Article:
Julie T.'s Story

Lynchburg, VA

I wish someone would have warned me that hospitals were the last place you should let your loved one go if they have COVID.

He had never had any health issues before he came to the hospital.

Sick But Doing Better

“They said they thought he was through the worst of it and prescribed him some medication for chest congestion.”

My father, Roger, has always been very active. He loved the outdoors and working in the yard. He had just turned 77 years old at the time he got sick. It all started on January 22nd. My dad had not been feeling well but it sounded more like fatigue and stomach issues. He said he was feeling better the next day so I didn't think anything of it.


A few days later his friend thought he needed to go to the doctor since he was still sick. They tested him for COVID and he came back positive. They said they thought he was through the worst of it and prescribed him some medication for chest congestion, etc. He said he was going to go home to quarantine.


I talked to him Monday, January 31st and he said that he still wasn't feeling good. By the next day, his friend said that he should go back to the doctor and suggested the ER. He went to the doctor, which tested his oxygen saturation level and it was in the 70s. They wanted to transport him to the Lynchburg General Hospital. By the time the ambulance arrived, his oxygen saturation levels were back in the 90s. Since no one was allowed to go into the hospital with him, I called that night to find out that he was still waiting on a room and sitting in the ER. I called again the next morning and was able to talk to him. He had just gotten a room and sounded much better. He said they were cleaning out his throat and he felt good. I was very relieved.


Put On The Ventilator


I called back the next day to talk to him again and they said he was unable to talk because his oxygen needs had increased and he was now on a CPAP. I was still unable to go see him. By the time my brother called 3 hours later, they had put him on a ventilator. They never called and asked us - never mentioned it when I had called 3 hours earlier that was a possibility. The next day the doctor called and said he was tolerating the ventilator well but that patients like these wax and wane.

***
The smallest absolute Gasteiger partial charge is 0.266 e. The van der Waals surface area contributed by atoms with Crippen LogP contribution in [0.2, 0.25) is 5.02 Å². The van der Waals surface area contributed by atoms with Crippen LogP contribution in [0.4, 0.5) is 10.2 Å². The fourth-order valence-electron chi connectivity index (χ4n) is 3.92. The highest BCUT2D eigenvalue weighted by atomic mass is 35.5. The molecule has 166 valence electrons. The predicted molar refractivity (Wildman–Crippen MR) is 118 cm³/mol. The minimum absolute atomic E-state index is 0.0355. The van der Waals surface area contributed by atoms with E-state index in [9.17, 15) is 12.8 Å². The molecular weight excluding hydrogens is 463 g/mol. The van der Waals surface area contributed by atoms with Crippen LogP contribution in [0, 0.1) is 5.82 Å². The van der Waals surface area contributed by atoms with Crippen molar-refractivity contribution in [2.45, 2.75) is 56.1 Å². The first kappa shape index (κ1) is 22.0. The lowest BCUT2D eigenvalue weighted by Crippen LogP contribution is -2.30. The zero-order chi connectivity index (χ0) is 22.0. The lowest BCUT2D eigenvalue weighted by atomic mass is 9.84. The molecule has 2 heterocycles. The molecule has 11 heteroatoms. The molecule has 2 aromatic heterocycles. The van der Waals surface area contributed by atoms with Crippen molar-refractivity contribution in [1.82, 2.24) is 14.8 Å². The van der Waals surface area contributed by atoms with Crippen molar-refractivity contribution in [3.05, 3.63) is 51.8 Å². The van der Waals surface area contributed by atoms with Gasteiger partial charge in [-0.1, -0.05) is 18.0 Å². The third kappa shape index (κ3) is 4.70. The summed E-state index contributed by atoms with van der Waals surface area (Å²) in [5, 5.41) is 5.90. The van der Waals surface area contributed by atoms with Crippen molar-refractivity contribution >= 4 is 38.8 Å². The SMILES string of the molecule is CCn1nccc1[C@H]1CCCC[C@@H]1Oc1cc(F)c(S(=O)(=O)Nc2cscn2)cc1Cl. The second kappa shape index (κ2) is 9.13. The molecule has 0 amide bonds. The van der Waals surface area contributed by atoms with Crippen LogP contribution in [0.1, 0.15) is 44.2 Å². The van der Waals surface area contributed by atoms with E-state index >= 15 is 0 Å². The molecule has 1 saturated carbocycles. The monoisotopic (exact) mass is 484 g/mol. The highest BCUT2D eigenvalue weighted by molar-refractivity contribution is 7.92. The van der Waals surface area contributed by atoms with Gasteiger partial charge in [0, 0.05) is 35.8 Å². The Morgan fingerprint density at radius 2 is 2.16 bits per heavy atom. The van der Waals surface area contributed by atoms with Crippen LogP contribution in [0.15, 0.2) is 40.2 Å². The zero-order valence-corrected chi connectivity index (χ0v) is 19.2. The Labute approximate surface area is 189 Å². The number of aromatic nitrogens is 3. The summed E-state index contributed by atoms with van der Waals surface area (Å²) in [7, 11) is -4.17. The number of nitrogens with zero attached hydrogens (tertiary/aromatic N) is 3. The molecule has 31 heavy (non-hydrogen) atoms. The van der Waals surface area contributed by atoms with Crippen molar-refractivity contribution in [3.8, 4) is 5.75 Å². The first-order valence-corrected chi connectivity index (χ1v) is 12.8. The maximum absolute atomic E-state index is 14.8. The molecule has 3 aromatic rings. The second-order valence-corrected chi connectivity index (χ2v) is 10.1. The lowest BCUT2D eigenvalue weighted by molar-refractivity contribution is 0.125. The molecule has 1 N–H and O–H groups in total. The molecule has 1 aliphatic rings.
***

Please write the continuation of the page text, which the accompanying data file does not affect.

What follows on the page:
On Saturday, the doctor said that they were trying to wean him off the ventilator but that he wasn't ready and they would try again tomorrow. On Sunday, the doctor called and said that he had taken a turn for the worse and now had pneumonia. I asked if it was COVID pneumonia or Ventilator Acquired Pneumonia. They said they couldn't tell.


Worth Saving

“They kept asking if he was worth saving because of his age and kept pushing for us to put a DNR on him.”

After that, it was a constant rollercoaster. One day we should be planning his funeral - the next day he was doing better. We were not able to see him until 20 days after he tested positive, which was February 16th. By the time we were able to see him, we could tell he was bad off. They never brought him out of sedation. We were never able to speak to him again. Just talked to him in a drug induced coma. The whole time he was there (for 35 days) they kept asking if he was worth saving because of his age and kept pushing for us to put a DNR on him.


We talked to palliative care on March 3rd and told them to keep doing everything they could. We at least wanted to give him another week. Two days later they called and said he was dying - the cause was septic shock. So not only did they give him an infection - they let it develop into sepsis - then turn into septic shock. He passed away on Saturday, March 5th.


I am trying to get his medical records because I am pretty sure they administered Remdesivir to him on the Wednesday he arrived, which is why he took a turn for the worse. He was constantly full of fluid when we were able to see him and his kidneys had begun to fail before he died as well. He had never had any health issues before he came to the hospital. I wish someone would have warned me that hospitals were the last place you should let your loved one go if they have COVID.


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